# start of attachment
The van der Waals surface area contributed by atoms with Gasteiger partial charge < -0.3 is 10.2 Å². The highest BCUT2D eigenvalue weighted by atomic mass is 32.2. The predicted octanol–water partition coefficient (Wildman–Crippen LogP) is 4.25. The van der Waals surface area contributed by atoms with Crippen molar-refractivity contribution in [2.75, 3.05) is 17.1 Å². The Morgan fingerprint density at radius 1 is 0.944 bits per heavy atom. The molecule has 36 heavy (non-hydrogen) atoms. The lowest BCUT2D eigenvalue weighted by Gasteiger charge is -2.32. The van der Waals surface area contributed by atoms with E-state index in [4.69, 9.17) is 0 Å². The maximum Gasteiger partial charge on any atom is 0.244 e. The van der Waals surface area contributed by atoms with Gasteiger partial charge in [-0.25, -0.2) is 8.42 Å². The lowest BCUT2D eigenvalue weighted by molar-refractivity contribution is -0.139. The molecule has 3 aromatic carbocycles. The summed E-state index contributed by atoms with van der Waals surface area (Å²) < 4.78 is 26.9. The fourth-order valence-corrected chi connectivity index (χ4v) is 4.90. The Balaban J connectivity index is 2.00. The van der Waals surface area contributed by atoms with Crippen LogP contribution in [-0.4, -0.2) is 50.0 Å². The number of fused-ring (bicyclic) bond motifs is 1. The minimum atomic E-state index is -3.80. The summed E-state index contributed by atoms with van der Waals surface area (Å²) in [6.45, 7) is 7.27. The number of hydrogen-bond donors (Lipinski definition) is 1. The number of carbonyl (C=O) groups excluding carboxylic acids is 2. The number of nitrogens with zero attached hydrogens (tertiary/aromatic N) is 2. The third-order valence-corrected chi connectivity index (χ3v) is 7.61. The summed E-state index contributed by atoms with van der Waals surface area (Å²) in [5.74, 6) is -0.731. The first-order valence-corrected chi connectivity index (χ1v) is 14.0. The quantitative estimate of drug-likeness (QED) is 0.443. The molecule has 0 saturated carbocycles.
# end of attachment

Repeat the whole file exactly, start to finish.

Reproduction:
The van der Waals surface area contributed by atoms with Gasteiger partial charge < -0.3 is 10.2 Å². The highest BCUT2D eigenvalue weighted by atomic mass is 32.2. The predicted octanol–water partition coefficient (Wildman–Crippen LogP) is 4.25. The van der Waals surface area contributed by atoms with Crippen molar-refractivity contribution in [2.75, 3.05) is 17.1 Å². The Morgan fingerprint density at radius 1 is 0.944 bits per heavy atom. The molecule has 36 heavy (non-hydrogen) atoms. The lowest BCUT2D eigenvalue weighted by Gasteiger charge is -2.32. The van der Waals surface area contributed by atoms with E-state index in [4.69, 9.17) is 0 Å². The maximum Gasteiger partial charge on any atom is 0.244 e. The van der Waals surface area contributed by atoms with Gasteiger partial charge in [-0.25, -0.2) is 8.42 Å². The lowest BCUT2D eigenvalue weighted by molar-refractivity contribution is -0.139. The molecule has 3 aromatic carbocycles. The summed E-state index contributed by atoms with van der Waals surface area (Å²) < 4.78 is 26.9. The fourth-order valence-corrected chi connectivity index (χ4v) is 4.90. The Balaban J connectivity index is 2.00. The van der Waals surface area contributed by atoms with Crippen LogP contribution in [-0.4, -0.2) is 50.0 Å². The number of fused-ring (bicyclic) bond motifs is 1. The minimum atomic E-state index is -3.80. The summed E-state index contributed by atoms with van der Waals surface area (Å²) in [6.45, 7) is 7.27. The number of hydrogen-bond donors (Lipinski definition) is 1. The number of carbonyl (C=O) groups excluding carboxylic acids is 2. The number of nitrogens with zero attached hydrogens (tertiary/aromatic N) is 2. The third-order valence-corrected chi connectivity index (χ3v) is 7.61. The summed E-state index contributed by atoms with van der Waals surface area (Å²) in [5.74, 6) is -0.731. The first-order valence-corrected chi connectivity index (χ1v) is 14.0. The quantitative estimate of drug-likeness (QED) is 0.443. The molecule has 0 saturated carbocycles.